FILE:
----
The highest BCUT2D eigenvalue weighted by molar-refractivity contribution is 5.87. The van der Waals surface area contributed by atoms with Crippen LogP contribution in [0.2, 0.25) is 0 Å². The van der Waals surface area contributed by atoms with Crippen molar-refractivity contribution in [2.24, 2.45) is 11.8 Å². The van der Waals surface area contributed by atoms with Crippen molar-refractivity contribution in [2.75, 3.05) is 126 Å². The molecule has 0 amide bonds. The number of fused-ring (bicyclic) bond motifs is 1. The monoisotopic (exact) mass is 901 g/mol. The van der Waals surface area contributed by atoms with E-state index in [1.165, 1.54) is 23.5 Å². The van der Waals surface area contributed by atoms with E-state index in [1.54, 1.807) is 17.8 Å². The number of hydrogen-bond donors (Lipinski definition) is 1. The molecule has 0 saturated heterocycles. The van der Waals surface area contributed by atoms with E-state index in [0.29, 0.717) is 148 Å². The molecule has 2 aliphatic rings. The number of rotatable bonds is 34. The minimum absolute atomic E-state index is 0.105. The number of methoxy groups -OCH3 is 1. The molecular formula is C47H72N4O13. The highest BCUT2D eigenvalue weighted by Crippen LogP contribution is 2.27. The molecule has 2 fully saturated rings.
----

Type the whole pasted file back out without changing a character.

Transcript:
The highest BCUT2D eigenvalue weighted by molar-refractivity contribution is 5.87. The van der Waals surface area contributed by atoms with Crippen LogP contribution in [0.2, 0.25) is 0 Å². The van der Waals surface area contributed by atoms with Crippen molar-refractivity contribution in [2.24, 2.45) is 11.8 Å². The van der Waals surface area contributed by atoms with Crippen molar-refractivity contribution in [2.75, 3.05) is 126 Å². The molecule has 0 amide bonds. The number of fused-ring (bicyclic) bond motifs is 1. The monoisotopic (exact) mass is 901 g/mol. The van der Waals surface area contributed by atoms with E-state index in [1.165, 1.54) is 23.5 Å². The van der Waals surface area contributed by atoms with E-state index in [1.54, 1.807) is 17.8 Å². The number of hydrogen-bond donors (Lipinski definition) is 1. The molecule has 0 saturated heterocycles. The van der Waals surface area contributed by atoms with E-state index in [0.29, 0.717) is 148 Å². The molecule has 2 aliphatic rings. The number of rotatable bonds is 34. The minimum absolute atomic E-state index is 0.105. The number of methoxy groups -OCH3 is 1. The molecular formula is C47H72N4O13. The highest BCUT2D eigenvalue weighted by Crippen LogP contribution is 2.27. The molecule has 2 fully saturated rings.